Too many ‘ghosts’ in Education

Editorial, Normal

The National, Thursday June 18th, 2015

 TWO Education Department secretaries have been removed, apparently over the implementation of the National Government’s tuition fee free (TFF) policy initiative.

An investigation was also instituted to identify and remove any impediment in the smooth operation of an education policy generally acclaimed for its impact, relieving thousands of parents struggling with annual education costs for their children.

That shows how important this education policy is to the O’Neill Government.  And the Government has not merely laid it out on paper but has actually injected funding into it, funding which comes out at the receiving end either in cash or school materials.

But it appears the Education Department has still not got it right. What the Government and public is concerned about is not some slight clerical error but turns out to be a deliberate ploy to hijack the government policy by middle men and even school administrators themselves to get more than their share of the government money.

When the TFF policy was introduced there were obviously a lot of concerns raised by school boards, the PNG Teachers Association and heads of schools about such matters like overcrowding in classrooms and a shortage of teachers to cater for the increased numbers of children. 

Nothing of that is as shocking as revelations this week by Education Minister Nick Kuman and his acting Secretary Dr Uke Kombra. 

According to Kombra, some 2000 schools have deliberately inflated or falsified enrolment figures in order to get more than their fair share of the government’s tuition fee free education money.  

The anomalies were picked up well into the second half of the school year by the Department of Education’s database at Waigani.

The million-kina TFF fund has turned out to be rich pickings for some mischievous public servants and their cohorts.

The inflated figures have been passed on from schools to district education managers to provincial standard officers and fed into the Waigani data bank without any care for cross-checks or validation.

Provinces do not always crosscheck the figures to validate the data received from schools. 

The secretary has now instructed all education standard officers to ensure that all data on enrolment must be validated properly before they are submitted to the department headquarters. 

These officers will be made to account for any anomaly uncovered.  

Kuman’s announcement of K50 million unaccounted for was based on the data from the tuition fee free commodity component report.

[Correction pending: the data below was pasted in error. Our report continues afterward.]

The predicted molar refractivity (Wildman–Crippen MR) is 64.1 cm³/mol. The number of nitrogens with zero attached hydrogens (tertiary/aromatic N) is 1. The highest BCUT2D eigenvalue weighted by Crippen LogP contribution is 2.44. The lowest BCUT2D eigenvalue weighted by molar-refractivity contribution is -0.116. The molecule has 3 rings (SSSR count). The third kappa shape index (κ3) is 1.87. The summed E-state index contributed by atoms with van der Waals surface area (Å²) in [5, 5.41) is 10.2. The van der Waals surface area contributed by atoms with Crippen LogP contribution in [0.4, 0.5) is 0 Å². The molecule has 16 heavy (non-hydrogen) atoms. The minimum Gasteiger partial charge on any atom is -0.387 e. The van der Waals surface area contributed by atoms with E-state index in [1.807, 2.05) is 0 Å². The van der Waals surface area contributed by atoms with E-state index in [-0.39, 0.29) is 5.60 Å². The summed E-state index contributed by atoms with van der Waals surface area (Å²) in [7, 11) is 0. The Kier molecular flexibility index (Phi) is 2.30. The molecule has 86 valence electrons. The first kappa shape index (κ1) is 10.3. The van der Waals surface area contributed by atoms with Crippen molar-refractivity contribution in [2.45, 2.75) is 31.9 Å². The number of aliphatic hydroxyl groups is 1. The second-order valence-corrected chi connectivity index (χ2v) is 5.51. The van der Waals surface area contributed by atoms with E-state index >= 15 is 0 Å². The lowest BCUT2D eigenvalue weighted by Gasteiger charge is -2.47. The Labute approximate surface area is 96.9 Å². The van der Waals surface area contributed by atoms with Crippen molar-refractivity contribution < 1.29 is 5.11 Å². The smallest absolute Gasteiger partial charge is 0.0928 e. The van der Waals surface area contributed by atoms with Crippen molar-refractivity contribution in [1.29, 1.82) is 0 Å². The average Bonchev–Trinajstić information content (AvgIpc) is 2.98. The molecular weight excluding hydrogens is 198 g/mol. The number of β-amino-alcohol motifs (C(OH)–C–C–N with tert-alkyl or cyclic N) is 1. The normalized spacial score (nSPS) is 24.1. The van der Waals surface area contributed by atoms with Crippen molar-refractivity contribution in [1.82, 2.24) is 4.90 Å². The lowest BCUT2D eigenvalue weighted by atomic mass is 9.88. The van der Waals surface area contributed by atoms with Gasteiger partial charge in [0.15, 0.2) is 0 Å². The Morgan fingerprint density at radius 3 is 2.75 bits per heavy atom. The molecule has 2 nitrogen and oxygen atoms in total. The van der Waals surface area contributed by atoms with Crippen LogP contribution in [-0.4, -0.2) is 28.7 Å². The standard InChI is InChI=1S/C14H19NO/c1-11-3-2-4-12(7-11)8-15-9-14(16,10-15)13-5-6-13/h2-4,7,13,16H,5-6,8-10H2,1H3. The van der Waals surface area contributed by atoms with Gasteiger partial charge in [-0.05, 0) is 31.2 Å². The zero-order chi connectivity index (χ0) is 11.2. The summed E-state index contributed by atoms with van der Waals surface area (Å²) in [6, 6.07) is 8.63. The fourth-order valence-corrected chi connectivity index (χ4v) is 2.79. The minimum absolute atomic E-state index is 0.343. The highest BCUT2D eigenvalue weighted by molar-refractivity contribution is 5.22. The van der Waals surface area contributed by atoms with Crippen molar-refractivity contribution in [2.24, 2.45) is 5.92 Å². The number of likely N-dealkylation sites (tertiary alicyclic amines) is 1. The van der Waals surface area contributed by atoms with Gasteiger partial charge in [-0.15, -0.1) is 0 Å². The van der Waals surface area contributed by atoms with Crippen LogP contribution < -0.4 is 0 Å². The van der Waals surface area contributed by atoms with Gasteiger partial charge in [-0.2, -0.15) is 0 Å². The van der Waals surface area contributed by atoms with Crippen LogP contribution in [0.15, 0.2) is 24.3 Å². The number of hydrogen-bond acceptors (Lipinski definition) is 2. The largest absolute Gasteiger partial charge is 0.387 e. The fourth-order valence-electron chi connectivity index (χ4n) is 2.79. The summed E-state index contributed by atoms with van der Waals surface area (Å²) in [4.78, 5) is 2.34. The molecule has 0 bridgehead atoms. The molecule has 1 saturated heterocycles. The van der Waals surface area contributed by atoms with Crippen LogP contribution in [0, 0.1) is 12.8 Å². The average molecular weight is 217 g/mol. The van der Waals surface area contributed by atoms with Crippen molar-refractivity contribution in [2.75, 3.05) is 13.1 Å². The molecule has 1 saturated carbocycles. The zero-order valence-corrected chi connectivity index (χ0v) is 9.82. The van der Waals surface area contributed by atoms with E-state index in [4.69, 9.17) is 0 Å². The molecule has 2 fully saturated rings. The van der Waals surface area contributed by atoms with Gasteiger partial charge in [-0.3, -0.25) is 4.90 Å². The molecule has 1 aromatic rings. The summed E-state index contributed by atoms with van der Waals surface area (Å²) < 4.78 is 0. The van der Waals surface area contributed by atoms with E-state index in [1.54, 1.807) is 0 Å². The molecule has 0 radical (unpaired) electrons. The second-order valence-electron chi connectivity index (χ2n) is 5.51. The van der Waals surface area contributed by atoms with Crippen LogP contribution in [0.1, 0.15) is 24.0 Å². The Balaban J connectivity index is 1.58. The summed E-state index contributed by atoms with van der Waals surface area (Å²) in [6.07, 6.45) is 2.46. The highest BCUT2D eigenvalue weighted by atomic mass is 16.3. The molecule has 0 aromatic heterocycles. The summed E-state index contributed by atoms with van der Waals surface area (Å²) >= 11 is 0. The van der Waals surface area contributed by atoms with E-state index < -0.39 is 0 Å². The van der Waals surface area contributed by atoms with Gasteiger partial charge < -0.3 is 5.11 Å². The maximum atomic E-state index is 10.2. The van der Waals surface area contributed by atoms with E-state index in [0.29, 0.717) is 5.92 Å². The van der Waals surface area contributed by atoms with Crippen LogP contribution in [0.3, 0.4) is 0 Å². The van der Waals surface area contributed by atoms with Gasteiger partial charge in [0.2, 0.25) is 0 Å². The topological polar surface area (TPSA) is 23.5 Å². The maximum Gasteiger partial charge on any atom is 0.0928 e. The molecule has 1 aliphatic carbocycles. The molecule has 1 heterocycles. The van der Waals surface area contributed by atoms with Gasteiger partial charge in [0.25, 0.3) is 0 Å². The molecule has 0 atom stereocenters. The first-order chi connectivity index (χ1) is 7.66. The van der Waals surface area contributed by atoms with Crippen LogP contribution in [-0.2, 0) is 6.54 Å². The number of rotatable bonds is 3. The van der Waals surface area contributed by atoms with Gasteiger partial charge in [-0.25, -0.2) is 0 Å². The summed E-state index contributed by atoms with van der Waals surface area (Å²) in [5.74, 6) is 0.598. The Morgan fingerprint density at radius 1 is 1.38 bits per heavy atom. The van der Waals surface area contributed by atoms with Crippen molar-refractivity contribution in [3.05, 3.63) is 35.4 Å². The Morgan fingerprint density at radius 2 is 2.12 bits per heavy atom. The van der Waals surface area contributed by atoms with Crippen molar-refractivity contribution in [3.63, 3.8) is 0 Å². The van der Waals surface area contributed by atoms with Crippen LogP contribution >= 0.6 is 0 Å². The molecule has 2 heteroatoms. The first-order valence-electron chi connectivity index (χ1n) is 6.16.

Enrolment data used to be collected from each province through the quarterly figures. 

A new system was introduced after 2006 when the department decided to collect more information on students, teachers and infrastructure. The school census forms were then issued to schools at the beginning of the year for each school to complete and to send to the provincial education office and Waigani by March 31.

According Kombra, it is the standard officers in the provinces whose job it is to collect and validate the enrolment figures of schools.  While the standard officers are based at provincial headquarters level, there are also district education managers in each of the 89 districts in the country who are expected to collect such information even if it means by physically visiting schools to verify annual enrolment numbers.

Unfortunately, that has not been the case and indications are that those officers concerned have failed in their jobs or have acted in tandem with school heads to relay unverified and inflated enrolment figures to their respective provincial officers to feed the national database.

Such action or omission on the part of the district and provincial education authorities has been the cause of millions of kina being paid to “ghost schools”. 

While the chief architect of the TFF policy is away in Europe, the education minister and secretary have each dropped a bombshell this week.  

He will be an unhappy when he is briefed upon arrival about the failures uncovered in the implementation of what is a key policy of his coalition government.  

The department has now identified the source of wastage in its systems so it is incumbent on acting secretary and his provincial education officials to starting correcting those matters to avoid such dishonesty and misuse repeating in the 2016 academic year.